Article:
The city of Richmond is the capital of the state of Virginia. It is the primary city of the Richmond Metropolitan Statistical Area, as well as the Greater Richmond Region. It was incorporated in 1742 and became an independent city in 1871. It has a population of about 204,000 people, making it the fourth most populous city in the state. Its metropolitan area has a population of about 1.2 million people, making it the third most populous such region in the state.
The area that is now Richmond was a key village of great importance in the Powhatan Confederacy before the Europeans came to North America. English colonists who were living in Jamestown briefly occupied the Richmond area from 1609 to 1611, before abandoning it. When it was later settled permanently by Europeans, it was named the capital of the Virginia colony in 1780, taking the place of the previous capital, Williamsburg. It was an important city during the American Revolution, with several historically significant things happening there during that time. The famous “Give Me Liberty or Give Me Death” speech made by Patrick Henry took place there at the St. John’s Church. The Virginia Statute for Religious Freedom, which was written by famous Virginia resident Thomas Jefferson, was passed there.
Richmond became the capital city of the Confederacy during the Civil War. In the 20th century, it had one of the nation’s first successful streetcar networks. In addition, present day Richmond is a hub for African American culture and commerce in the Jackson Ward neighborhood.
The very first successful and permanent English colony in North America was established near Richmond in 1607 at what was named Jamestown. Two years later, Captain Christopher Newport took some explorers up the James River to the Richmond area, which was the tribal capital of the Powhatan Native American tribe. The Powhatans are a famous tribe for being the people of Pocahontas. Her father was the leader of their tribe in the Richmond area.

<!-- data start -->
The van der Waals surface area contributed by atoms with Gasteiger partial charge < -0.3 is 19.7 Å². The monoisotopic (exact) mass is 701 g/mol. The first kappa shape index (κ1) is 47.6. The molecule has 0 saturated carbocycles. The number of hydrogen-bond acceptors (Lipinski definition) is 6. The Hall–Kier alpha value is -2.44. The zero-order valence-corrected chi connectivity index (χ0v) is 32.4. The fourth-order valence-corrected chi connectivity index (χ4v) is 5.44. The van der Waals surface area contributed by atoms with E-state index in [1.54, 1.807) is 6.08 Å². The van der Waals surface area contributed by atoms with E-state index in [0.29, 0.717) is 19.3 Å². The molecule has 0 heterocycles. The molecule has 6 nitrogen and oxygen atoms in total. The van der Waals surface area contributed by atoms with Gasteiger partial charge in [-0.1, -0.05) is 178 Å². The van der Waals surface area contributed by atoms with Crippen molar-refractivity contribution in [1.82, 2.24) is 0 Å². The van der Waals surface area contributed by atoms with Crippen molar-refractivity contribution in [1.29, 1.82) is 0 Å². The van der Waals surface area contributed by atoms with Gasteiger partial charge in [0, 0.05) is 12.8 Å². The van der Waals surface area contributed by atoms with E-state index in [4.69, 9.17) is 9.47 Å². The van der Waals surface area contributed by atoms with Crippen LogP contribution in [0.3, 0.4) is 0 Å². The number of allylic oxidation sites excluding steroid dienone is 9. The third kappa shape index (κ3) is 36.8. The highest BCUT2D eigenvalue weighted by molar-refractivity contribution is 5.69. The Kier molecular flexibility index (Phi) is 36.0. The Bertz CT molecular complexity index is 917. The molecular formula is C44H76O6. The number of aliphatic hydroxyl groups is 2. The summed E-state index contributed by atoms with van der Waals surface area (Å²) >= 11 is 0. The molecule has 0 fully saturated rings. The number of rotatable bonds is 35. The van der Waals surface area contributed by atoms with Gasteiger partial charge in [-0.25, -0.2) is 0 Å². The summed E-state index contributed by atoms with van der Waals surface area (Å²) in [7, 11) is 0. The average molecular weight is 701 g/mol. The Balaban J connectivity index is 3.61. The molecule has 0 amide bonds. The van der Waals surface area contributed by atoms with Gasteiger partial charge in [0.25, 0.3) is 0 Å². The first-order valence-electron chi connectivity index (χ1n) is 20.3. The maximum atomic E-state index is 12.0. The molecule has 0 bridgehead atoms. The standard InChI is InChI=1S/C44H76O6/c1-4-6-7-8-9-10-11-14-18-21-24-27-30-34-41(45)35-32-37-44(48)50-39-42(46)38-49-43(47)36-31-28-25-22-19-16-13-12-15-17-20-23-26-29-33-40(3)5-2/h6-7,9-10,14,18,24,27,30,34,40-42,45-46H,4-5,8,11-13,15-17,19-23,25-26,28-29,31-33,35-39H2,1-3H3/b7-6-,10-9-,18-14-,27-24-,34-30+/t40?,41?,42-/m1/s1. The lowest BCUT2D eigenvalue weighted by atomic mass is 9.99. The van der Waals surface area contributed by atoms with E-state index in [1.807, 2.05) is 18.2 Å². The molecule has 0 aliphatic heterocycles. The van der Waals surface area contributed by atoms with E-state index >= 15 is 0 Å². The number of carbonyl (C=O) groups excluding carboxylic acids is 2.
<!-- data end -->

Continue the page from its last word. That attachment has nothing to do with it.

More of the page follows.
The Virginia Company struggled for decades to make a stable, moneymaking settlement in the Richmond area. They eventually set up a successful ironworks there, but the territorial conflicts with the local Native Americans took much time and attention for this enterprise. Eventually, after a few decades of tribal conflicts, the settlement stabilized, more Europeans of English descent moved to the area, and it became a thriving city in the late 17th and early 18th centuries.
A local planter named William Byrd commissioned Major William Mayo to lay out the grid for Richmond in 1737. The city was named after the town of Richmond in England, near London (today, it is part of London). It was thought by the early settlers that the view of the James River that Richmond offered was incredibly similar to the view of the Thames River in England from Richmond Hill there. Incidentally, Richmond Hill in England was named after the ancestral home of King Henry VII, which was called Richmond, and was located in Northern Yorkshire.